70. The judge made findings of fact which Mr. Edwards-Stuart QC, counsel for Brompton, did not attempt to challenge before us. The judge found that Taylor Woodrow could not possibly have needed the drawings until they had planned how they were going to undertake the mechanical and electrical services installation. They did not say that they required the drawings by 4th May 1987 and if they had received them on that date, they would not have done anything with them. In fact by early June 1987 they had not planned the services in any detail. Up to 11th August 1987 AA were unaware of Taylor Woodrow’s requests for the drawings. Had they needed them before that date they would have said so. It was only shortly before then, namely 11th August 1987, that Taylor Woodrow planned when they needed to have the drawings.

  71. Brompton challenged the way that the judge construed clause 5.4. I have already cited the sentence of the judgment which encapsulated his reasons. To that should be added this paragraph:

    10.

    It is, I think, plain that the obligation on the part of the Board contained in clause 5.4 of the Main Contract to provide further drawings or details "As and when from time to time may be necessary" was an obligation which required to be performed as and when Taylor Woodrow in fact, having regard to the progress which it had made with the various operations which it had to undertake in order to carry out and complete the Works, objectively needed to have such drawings or details. As it happens, that is not only my view but is also the view expressed by Vinelott J. in London Borough of Merton v Stanley Hugh Leach Ltd (1985) 32 BLR 68 at page 88. Accordingly, unless and until Taylor Woodrow had planned how it was going to undertake the mechanical and electrical engineering services installation, and, in particular, when it was going to prepare its installation drawings, to which alone the co-ordination drawings were relevant, it could not possibly need the co-ordination drawings. Further, it seems to me that, while a contractor like Taylor Woodrow might contend that it needed to have all the information at the outset of a project, and, if it did so contend it would be necessary to consider whether such contention was well-founded, because it might not be, it is wildly improbable that a contractor would actually have required information before he said he did.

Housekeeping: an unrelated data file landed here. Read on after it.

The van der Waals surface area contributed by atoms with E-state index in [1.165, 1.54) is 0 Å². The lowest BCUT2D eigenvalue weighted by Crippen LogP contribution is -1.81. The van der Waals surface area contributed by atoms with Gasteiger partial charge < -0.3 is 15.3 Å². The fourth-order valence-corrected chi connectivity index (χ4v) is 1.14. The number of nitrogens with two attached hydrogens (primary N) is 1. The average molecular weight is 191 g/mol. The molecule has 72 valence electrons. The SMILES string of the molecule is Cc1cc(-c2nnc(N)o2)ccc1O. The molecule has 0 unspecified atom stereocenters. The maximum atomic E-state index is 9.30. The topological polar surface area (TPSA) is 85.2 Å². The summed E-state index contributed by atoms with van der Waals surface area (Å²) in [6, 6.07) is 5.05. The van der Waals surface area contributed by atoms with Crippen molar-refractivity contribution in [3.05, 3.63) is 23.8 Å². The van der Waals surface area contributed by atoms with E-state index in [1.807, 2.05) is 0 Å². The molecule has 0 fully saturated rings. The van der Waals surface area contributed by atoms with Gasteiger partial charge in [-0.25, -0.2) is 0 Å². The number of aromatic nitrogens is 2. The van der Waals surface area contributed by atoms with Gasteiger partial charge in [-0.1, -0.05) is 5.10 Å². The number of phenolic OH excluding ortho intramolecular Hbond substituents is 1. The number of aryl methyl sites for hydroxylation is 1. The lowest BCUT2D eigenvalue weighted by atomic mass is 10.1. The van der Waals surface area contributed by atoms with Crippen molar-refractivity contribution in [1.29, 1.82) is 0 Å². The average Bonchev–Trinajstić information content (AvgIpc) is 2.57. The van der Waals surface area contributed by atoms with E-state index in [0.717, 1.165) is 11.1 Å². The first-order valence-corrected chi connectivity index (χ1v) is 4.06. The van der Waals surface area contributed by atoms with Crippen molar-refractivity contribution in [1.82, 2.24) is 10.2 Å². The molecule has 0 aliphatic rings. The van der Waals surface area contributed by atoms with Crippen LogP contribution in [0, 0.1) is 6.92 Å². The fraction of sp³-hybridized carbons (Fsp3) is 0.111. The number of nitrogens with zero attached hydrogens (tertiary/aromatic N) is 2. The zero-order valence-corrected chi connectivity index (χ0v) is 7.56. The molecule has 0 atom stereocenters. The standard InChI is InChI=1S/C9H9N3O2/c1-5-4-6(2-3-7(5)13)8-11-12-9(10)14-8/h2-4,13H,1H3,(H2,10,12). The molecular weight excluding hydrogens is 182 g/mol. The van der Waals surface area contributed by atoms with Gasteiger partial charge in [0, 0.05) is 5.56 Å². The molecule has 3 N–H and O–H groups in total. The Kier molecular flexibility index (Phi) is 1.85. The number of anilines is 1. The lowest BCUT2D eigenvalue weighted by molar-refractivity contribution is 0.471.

72. Brompton’s case was that the judge had construed clause 5.4 as containing a subjective element, whereas it imposed an obligation that was purely objective. Clause 5.4 required that Brompton had to be able to supply the drawings to Taylor Woodrow when they were necessary: not when Taylor Woodrow thought they were necessary. The two were not obliged to be the same. That could be demonstrated by the facts of this case where there was a dispute between Brompton and AA as to the quality of the drawings that should have been produced by AA.

  73. The parties agree that Taylor Woodrow needed the co-ordination drawings a number of weeks before starting installation of the mechanical and electrical services. The actual number of weeks would depend upon the quality of the drawings supplied.